Contextualise child labour for suitable actions

Yesterday, the Ghanaian Times published a story on child labourin some cocoa communities in seven regions of the country, namely Ahafo, Bono, Ashanti, Eastern, Central, Western and Western North. 

The story is based on a document, Child Labour Monitoring Report, put together by Child Rights International (CRI), a non-governmental organization (NGO), following a survey it conducted from August 2020 to December 2021in the seven regions.

The report contains statistics, which, for instance, provides the information that a total of 33,180 children from the cocoa communities in the country are at risk of becoming child labourers, with the distribution being 64.1 per cent males and 35.9 per cent females.

The 60-page report provides such classifications as children engaged in child labour, hazardous child labour, children at risk of child labour and those engaged in worst form of child labour and provides their age range as 5-17 years.

Also of significance is the fact that the children undertake both economic and non-economic activities that adversely affect them in terms of their health, safety, welbeing and education.

Over the years the CRI has run advocacy against child labour but the ‘problem’ persists.

Therefore, the NGO can do the public a lot of good if, as part of its annual survey, it can find out why the problem persists and incorporate the reasons in its reports.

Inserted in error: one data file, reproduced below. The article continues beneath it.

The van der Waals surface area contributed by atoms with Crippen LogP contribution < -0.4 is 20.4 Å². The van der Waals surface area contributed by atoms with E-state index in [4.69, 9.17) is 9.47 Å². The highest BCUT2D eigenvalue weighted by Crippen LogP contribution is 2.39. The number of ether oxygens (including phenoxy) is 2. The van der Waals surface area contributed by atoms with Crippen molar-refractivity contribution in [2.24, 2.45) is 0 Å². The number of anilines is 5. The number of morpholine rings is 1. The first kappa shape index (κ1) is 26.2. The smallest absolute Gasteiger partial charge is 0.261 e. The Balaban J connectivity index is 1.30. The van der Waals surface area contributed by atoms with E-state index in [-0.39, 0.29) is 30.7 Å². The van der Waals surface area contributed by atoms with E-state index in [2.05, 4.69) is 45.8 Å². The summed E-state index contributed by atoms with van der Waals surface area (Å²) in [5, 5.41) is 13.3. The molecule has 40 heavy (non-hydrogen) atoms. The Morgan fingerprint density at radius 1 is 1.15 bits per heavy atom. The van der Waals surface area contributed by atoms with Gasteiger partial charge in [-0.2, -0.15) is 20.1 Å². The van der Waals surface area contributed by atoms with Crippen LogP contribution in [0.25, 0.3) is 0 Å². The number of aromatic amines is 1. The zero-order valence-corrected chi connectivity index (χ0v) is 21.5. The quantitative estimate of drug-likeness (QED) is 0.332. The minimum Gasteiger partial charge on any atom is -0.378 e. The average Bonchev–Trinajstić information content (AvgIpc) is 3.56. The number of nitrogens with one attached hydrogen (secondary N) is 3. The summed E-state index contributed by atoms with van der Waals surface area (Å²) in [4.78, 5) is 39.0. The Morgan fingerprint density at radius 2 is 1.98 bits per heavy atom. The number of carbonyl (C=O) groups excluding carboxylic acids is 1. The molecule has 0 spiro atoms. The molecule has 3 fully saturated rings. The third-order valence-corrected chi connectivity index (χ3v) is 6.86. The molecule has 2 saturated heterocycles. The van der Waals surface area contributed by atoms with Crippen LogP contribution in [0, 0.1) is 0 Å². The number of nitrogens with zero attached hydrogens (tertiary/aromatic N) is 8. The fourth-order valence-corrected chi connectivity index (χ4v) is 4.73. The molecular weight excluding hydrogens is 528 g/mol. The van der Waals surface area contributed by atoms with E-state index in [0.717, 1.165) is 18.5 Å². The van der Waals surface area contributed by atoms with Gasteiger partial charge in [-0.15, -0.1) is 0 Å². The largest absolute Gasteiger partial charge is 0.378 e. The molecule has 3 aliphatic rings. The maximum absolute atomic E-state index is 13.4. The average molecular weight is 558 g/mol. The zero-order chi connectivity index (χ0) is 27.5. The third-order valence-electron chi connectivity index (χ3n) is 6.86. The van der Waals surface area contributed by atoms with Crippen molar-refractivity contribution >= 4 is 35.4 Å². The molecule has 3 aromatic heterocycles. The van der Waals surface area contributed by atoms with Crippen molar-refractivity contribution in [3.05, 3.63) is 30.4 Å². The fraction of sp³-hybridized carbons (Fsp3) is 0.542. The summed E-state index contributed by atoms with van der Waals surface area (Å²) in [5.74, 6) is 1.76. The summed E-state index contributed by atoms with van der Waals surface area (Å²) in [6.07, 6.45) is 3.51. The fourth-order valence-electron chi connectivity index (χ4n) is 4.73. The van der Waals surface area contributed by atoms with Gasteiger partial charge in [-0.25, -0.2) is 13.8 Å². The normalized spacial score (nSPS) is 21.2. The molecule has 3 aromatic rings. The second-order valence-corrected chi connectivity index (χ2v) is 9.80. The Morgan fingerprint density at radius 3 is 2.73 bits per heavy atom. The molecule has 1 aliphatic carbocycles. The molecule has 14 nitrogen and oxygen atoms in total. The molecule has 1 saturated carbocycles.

This is important because it is obvious that some of the instances described as child labour will not pass as such.

It is indisputable that in the Ghanaian cultural milieu, some of the labour activities children undertake are part of their training towards independent adult life.

A good number of people occupying responsible positions in the country would, for instance, tell you while they were children, they accompanied their fathers, uncles, mothers and other family members to the farm to weed, harvest firewood or carry food home for sale and for consumption; while others went fishing or hawking some wares.

Sometimes, the influence or impositionof the metropolitan countries would persuade others to pander to their whims and caprices.

The Ghanaian Times believes that certain things are universal and as do not breed controversy and those things can easily be tackled and resolved by the society.

For instance, it is completely human rights abuse if certain tasks assigned children can make them sick, deny them the opportunity to go to school or put them in certain bad light.

In such situations, the relevant law must be applied rather than throwing out annual reports which lack cultural basis and thus ignore the benefits of cultural initiations in the country, including orientating young members of the society about the need for every responsible person to work.

The CRI must understand that if it ignores all this in its reports, which come into the virtual space once launched, they are unintendedly soiling Ghana’s name as a country that does not care about its children.

The age range of 5-17 year-olds being involved in child labour is sad enough but sadder, considering the fact that children as young as five to 12 years old are made to work.

This is an instance of child abuse and a great error that must not be countenanced by anyone.

That is not to say that those aged 13 to 17 can go on in child labour.

It is unfortunate that the Ministry of Employment and Labour Relations has just formulated a draft on public-private framework for joint action to eliminate child labour from cocoa growing areas.

This is long overdue so it should hasten the process and stop the problem.

There is the need to contextualise child labour in the country and address it appropriately.

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